The Law of 27 February 2018 on interchange fees and amending several laws relating to financial services was published on 1 March 2018. It modifies, among other things, the rules governing professional secrecy laid down by article 41 of the Law of 5 April 1993 on the financial sector.
As a reminder, the professional secrecy obligation requires credit institutions and other professionals of the financial sector to keep secret any information confided to them in the context of their professional activities.
Outsourcing arrangements, which can lead to the disclosure of confidential information, can potentially entail a breach of the professional secrecy obligation. In order to facilitate outsourcing inside a same group or to external service providers, the Law of 27 February 2018 extends the scope of existing exceptions to professional secrecy and introduces new ones.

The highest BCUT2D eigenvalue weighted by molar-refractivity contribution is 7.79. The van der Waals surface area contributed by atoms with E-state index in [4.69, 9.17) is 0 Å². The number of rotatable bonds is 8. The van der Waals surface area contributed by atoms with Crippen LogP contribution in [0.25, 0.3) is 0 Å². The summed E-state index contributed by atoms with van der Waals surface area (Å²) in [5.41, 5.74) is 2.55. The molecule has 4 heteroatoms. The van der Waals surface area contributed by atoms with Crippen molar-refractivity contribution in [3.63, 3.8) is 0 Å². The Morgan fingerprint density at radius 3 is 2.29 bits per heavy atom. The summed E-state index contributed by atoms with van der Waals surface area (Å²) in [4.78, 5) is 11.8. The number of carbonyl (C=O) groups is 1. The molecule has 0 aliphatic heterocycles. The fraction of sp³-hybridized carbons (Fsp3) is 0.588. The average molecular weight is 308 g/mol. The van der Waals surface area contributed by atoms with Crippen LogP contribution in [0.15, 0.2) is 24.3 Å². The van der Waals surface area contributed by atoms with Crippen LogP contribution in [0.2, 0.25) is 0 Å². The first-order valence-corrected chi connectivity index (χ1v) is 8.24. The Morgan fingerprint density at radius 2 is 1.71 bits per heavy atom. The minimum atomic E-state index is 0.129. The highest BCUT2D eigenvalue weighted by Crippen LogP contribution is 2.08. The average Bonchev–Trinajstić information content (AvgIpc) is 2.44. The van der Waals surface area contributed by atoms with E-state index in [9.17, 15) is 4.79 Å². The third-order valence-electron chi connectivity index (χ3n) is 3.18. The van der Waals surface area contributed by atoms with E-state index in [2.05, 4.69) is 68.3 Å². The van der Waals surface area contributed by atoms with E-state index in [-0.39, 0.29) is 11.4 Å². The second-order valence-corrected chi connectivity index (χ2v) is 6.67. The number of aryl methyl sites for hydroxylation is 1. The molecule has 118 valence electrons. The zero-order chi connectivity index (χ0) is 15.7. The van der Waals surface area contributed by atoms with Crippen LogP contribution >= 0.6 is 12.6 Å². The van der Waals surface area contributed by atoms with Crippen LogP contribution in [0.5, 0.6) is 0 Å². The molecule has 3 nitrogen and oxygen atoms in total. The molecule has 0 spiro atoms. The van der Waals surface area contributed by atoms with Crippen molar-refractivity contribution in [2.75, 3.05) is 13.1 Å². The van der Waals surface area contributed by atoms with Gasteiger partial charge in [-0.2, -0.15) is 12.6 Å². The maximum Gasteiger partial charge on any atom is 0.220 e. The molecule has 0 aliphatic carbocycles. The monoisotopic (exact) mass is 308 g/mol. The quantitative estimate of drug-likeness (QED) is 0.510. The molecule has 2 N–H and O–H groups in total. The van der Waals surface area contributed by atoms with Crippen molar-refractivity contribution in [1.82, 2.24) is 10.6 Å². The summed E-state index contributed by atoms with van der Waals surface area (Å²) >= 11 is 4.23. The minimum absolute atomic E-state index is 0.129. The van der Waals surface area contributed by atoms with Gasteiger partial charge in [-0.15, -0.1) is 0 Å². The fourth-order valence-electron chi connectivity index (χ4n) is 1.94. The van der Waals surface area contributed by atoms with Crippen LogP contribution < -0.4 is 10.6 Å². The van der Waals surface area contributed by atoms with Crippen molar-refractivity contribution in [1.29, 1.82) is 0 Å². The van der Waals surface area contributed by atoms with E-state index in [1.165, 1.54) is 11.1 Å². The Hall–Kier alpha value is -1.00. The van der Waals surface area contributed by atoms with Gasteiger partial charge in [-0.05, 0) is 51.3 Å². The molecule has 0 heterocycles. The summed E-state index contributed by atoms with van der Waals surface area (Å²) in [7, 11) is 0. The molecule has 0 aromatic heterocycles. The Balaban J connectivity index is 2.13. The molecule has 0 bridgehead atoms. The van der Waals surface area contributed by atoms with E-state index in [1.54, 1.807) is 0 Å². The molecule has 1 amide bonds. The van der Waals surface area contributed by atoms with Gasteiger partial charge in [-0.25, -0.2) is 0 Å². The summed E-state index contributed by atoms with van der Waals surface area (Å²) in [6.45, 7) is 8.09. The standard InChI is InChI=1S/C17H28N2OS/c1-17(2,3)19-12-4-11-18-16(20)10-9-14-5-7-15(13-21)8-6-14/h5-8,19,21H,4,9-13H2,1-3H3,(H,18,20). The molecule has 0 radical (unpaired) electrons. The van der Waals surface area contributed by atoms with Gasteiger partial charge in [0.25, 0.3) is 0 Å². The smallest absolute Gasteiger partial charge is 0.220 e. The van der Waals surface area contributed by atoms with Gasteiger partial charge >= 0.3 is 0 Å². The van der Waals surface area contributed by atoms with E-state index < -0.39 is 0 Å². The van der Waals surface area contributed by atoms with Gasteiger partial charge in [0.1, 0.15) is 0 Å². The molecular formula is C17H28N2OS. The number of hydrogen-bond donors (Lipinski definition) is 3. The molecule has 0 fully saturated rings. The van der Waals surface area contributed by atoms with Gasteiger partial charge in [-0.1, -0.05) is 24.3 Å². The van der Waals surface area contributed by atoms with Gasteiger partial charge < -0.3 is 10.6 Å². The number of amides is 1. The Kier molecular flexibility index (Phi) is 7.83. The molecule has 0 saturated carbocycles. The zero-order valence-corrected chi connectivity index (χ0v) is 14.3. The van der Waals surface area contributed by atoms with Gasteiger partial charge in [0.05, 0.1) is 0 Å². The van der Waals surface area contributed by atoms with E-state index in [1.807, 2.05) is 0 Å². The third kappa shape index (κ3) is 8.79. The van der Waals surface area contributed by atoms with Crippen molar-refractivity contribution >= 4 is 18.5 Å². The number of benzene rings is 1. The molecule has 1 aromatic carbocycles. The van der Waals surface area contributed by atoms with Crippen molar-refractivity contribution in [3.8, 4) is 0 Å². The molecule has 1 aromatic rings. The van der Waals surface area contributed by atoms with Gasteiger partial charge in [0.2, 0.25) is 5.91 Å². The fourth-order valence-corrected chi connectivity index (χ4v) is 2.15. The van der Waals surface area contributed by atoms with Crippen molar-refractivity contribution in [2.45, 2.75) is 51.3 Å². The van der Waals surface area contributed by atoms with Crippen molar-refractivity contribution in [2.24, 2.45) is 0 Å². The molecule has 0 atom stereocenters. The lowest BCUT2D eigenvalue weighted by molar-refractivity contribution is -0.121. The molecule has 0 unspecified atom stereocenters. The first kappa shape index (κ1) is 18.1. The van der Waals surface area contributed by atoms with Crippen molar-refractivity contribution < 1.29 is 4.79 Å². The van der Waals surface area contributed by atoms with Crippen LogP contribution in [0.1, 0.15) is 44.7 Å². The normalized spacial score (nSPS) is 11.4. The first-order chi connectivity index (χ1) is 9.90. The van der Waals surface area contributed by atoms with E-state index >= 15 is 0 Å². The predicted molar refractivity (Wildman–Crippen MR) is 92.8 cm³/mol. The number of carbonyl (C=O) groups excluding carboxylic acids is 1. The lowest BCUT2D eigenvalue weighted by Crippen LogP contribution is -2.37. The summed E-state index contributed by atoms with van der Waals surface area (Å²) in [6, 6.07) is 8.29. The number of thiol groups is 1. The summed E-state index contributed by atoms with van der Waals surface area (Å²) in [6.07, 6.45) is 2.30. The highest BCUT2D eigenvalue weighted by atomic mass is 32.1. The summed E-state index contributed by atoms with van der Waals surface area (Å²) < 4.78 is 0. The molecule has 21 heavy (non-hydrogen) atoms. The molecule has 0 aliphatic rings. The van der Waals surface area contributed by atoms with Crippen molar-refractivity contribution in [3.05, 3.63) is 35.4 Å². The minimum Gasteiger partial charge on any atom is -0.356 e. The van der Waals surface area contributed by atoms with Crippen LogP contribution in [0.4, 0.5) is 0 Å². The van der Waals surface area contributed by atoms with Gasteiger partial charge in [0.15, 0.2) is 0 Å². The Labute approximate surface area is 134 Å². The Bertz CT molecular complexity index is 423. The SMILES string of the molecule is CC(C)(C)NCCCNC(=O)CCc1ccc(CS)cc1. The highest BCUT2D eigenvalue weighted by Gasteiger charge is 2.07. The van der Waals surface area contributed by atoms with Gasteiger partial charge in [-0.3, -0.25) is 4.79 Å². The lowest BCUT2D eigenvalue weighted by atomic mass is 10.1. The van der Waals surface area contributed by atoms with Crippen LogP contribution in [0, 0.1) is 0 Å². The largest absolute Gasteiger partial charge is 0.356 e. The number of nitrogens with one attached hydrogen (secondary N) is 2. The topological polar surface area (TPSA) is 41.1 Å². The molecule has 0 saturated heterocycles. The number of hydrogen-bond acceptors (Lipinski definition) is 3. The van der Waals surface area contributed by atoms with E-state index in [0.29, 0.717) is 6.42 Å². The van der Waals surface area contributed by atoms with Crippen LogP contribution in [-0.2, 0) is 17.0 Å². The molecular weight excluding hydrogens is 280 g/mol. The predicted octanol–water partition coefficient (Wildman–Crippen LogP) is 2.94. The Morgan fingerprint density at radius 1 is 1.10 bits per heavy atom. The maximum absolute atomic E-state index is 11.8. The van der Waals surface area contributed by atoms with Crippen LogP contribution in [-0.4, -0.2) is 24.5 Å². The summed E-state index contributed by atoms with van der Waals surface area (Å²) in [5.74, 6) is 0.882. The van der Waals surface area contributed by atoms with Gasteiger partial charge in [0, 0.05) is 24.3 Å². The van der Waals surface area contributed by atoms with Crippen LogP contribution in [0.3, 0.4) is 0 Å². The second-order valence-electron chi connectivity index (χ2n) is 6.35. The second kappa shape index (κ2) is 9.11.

As a result, client data may now be transferred to a service provider acting under an outsourcing arrangement and that is (i) established in Luxembourg, (ii) supervised by the CSSF, the European Central Bank (“ECB”) or the Commissariat aux Assurances (“CAA”), and (iii) bound by a criminally- sanctioned professional secrecy obligation.
When an outsourcing arrangement does not fall within the scope of the above-mentioned exemption, the Law of 27 February 2018 provides that the professional secrecy obligation does not exist towards a service provider where: (i) the client has agreed, in accordance with the law or the contractual conditions agreed between the parties, to the outsourcing of services, the type of information to be disclosed in the context of such an outsourcing, and the country of establishment of the service provider. (ii) Moreover, the service provider, having access to confidential information, must be subject by law to a professional secrecy obligation or be bound by a confidentiality agreement.